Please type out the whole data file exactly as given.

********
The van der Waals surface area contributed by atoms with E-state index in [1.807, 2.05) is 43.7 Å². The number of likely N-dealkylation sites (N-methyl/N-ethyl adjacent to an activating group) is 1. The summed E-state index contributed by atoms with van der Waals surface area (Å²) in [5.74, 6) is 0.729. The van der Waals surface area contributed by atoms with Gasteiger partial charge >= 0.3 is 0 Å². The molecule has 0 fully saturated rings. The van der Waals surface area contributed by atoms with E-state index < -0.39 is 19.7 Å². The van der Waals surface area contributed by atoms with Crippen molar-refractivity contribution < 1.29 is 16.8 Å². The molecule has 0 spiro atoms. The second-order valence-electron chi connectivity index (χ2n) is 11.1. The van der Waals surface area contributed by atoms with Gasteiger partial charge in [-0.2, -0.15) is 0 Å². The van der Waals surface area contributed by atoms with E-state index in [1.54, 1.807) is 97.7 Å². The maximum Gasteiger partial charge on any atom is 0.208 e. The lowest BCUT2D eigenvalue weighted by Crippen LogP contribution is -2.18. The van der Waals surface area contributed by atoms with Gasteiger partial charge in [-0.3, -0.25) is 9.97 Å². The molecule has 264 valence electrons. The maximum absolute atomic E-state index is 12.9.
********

The van der Waals surface area contributed by atoms with E-state index in [1.807, 2.05) is 43.7 Å². The number of likely N-dealkylation sites (N-methyl/N-ethyl adjacent to an activating group) is 1. The summed E-state index contributed by atoms with van der Waals surface area (Å²) in [5.74, 6) is 0.729. The van der Waals surface area contributed by atoms with Gasteiger partial charge >= 0.3 is 0 Å². The molecule has 0 fully saturated rings. The van der Waals surface area contributed by atoms with E-state index < -0.39 is 19.7 Å². The van der Waals surface area contributed by atoms with Crippen molar-refractivity contribution < 1.29 is 16.8 Å². The molecule has 0 spiro atoms. The second-order valence-electron chi connectivity index (χ2n) is 11.1. The van der Waals surface area contributed by atoms with Gasteiger partial charge in [-0.2, -0.15) is 0 Å². The van der Waals surface area contributed by atoms with E-state index in [1.54, 1.807) is 97.7 Å². The maximum Gasteiger partial charge on any atom is 0.208 e. The lowest BCUT2D eigenvalue weighted by Crippen LogP contribution is -2.18. The van der Waals surface area contributed by atoms with Gasteiger partial charge in [-0.3, -0.25) is 9.97 Å². The molecule has 264 valence electrons. The maximum absolute atomic E-state index is 12.9.